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Deforestation and 'Dirty Chocolate'

Deforestation and 'Dirty Chocolate'

Author: Hugh Bollinger/Saturday, October 21, 2017/Categories: wildlife conservation, sustainability, environment

A new brand of chocolate has begun appearing on world markets. Unfortunately, 'dirty chocolate' leaves a decidedly bad aftertaste with forest destruction in its prodcution path.

When Cortez entered what is now Mexico city, he found the Aztecs consuming a beverage made from cacao beans, Theobroma cacao. Gathered from tropical rainforests, the Meso-americans considered cacao to be the "fruit of the gods". After subjugating the native peoples, the conquistadors carried samples of plant back to Europe and an industry based on cacao began. Chocolate is now the world's most popular confection with 2016 sales nearly $100 billion globally.

Cacao is a rainforest tree so it can only be grown in the wet tropics with the Ivory Coast, Ghana, Nigeria, Cameroon, and Indonesia being the top five producers. Production of chocolate is dominated by Belgium, Germany, Switzerland, and the United States as the top chocolate producers. International candy makers including Mars, Hershey, Cadbury, and Godiva are recognized brand names worldwide in chocholate manufacturing.

Within the past 15 years, a sun-tolerant variety of cacao tree was developed with research support by international agricultural development agencies. Sun cacao does not require to be grown under the shade of tropical shade trees and has allowed for rapid expansion of cacao production. Unfortunately, a major and unintended consequence of this cultivation increase has been rapid tropical deforestation wherever sun cacao is grown. A new report, from the environmental organization Mighty Earth, details the conversion of once primary tropical forests into cocao production in multiple countries. Major findings in Chocolate's Dark Secret include:

cacao production has illegally moved into national parks and protected areas in the Ivory Coast where 90% of the land mass in some parks has been converted; less than four percent of Ivory Coast now remains densely forested; extensive deforestation for cacao has occurred in Ghana as well; the market for cocao is highly concentrated making the middlemen and international companies who control the market directly involved in deforestation; as cacao production declines in West Africa its production model is now being exported to other tropical regions including the Peruian Andes, the Congo Basin, and Southeast Asia.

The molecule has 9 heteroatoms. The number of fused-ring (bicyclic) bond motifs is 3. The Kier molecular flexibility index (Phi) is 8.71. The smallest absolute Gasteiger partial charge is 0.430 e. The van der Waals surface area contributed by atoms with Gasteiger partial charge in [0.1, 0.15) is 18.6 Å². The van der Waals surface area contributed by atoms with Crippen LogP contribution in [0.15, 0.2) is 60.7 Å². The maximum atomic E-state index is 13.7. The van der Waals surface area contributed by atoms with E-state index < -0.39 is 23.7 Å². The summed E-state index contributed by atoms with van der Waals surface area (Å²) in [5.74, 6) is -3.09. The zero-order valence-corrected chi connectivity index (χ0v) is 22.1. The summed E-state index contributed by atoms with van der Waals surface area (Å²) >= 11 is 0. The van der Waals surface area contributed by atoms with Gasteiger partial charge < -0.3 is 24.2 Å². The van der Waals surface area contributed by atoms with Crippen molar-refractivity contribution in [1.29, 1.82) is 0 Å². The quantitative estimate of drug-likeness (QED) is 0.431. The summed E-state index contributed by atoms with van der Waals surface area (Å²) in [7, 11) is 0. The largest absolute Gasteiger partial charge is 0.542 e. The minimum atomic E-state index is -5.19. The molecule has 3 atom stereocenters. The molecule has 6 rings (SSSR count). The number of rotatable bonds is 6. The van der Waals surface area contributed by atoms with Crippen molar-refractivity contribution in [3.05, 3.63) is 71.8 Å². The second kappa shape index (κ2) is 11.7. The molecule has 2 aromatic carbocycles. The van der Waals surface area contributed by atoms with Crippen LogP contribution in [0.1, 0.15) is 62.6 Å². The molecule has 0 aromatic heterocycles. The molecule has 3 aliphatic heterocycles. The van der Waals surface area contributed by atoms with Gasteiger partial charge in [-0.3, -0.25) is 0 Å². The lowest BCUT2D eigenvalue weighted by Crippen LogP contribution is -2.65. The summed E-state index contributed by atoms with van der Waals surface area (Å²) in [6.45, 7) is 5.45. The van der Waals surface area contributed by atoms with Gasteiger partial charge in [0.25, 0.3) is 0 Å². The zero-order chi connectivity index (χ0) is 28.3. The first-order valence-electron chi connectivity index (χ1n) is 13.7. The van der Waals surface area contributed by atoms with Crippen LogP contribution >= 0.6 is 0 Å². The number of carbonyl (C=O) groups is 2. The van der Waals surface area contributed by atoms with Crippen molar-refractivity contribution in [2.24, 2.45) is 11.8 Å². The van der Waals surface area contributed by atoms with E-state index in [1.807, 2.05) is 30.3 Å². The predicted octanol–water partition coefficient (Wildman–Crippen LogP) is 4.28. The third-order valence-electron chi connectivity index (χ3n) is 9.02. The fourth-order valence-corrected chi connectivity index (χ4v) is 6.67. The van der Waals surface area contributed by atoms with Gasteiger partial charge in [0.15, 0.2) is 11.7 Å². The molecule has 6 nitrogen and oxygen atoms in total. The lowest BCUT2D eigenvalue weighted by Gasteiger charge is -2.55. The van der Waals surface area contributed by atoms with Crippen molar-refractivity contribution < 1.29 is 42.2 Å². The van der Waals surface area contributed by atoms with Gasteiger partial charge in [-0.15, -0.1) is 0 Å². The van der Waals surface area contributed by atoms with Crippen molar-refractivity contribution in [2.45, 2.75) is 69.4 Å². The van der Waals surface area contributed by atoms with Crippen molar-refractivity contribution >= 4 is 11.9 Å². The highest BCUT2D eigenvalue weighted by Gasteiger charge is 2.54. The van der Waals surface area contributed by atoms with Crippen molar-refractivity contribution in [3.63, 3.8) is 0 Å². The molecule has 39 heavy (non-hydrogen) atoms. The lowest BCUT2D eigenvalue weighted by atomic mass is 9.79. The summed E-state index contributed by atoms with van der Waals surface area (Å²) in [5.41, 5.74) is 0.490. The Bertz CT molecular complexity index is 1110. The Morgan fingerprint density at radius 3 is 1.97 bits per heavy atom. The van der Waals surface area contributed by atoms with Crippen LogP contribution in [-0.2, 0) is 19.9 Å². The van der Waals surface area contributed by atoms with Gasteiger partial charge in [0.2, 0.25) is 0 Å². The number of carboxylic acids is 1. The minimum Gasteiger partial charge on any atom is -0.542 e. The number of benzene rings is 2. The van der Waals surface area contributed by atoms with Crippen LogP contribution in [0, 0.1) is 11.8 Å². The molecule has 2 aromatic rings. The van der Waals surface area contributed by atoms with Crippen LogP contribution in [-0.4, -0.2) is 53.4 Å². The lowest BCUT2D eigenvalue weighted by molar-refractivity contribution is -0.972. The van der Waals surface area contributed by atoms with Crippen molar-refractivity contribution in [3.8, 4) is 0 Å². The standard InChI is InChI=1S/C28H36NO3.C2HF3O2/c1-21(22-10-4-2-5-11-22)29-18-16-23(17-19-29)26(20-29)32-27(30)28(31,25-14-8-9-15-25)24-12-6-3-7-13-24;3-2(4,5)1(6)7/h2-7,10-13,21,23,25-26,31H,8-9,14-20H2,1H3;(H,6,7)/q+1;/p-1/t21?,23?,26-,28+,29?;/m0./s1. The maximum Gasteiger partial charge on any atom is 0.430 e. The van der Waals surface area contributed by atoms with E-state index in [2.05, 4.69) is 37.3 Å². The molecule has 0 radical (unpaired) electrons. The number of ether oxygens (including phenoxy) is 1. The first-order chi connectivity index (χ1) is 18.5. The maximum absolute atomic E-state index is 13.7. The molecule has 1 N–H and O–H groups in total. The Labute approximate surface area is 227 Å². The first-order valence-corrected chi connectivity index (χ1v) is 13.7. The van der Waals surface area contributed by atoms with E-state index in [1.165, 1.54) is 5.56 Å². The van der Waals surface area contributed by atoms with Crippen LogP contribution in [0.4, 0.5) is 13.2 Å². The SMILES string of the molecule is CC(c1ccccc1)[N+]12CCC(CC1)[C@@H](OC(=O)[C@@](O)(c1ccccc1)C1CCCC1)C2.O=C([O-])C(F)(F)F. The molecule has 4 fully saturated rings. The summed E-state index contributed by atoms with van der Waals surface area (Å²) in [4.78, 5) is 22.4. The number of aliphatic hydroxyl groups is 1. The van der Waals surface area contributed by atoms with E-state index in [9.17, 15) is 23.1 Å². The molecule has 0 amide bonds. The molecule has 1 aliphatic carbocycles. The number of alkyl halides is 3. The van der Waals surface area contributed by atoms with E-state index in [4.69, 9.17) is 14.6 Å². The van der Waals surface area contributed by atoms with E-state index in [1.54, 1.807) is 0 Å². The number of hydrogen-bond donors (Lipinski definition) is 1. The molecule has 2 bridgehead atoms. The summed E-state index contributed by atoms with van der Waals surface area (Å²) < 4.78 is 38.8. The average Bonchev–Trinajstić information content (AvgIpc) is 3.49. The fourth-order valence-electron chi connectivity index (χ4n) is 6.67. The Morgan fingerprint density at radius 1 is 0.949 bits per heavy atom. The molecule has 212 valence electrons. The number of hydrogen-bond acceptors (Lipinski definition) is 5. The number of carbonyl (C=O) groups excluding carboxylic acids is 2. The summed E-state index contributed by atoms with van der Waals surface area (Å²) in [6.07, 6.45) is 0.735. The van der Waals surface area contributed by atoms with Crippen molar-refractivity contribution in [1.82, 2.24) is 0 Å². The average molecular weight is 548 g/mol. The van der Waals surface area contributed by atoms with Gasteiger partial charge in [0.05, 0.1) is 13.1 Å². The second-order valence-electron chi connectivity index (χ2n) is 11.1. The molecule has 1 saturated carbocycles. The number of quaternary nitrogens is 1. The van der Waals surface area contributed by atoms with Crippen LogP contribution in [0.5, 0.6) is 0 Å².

Cacao pod and beans (credit: Wikicommons)                           Box of Fancy Chocolates (credit: file photo)

However, according to the Mighty Earth report some potentially important changes are coming. Earlier this year, Britain's Prince Charles convened CEOs and senior leaders from 34 chocolate industry companies urging them to act on deforestation. The companies pledged to have a concrete plan to present at Bonn climate summit in Germany this fall. Likewise, the United Nations Reducing Emissions from Deforestation and Forest Degradation progam or REDD has selected the Ivory Coast as a 'proving ground' for their initiative to use reforestation in a direct action to counter climate change. The Ivory Coast deforestation and the collaborative REED plans are described in this video:

Only time will only tell if these positive international actions are effective and are not 'too llittle, too late'. Consumers have a role they that would make direct impact. Initiating campaigns preventing 'dirty chocolate' from appearing on supermarket shelves, if they don't have a 'deforestation free' labels, would carry a strong message to the big chocolatiers.



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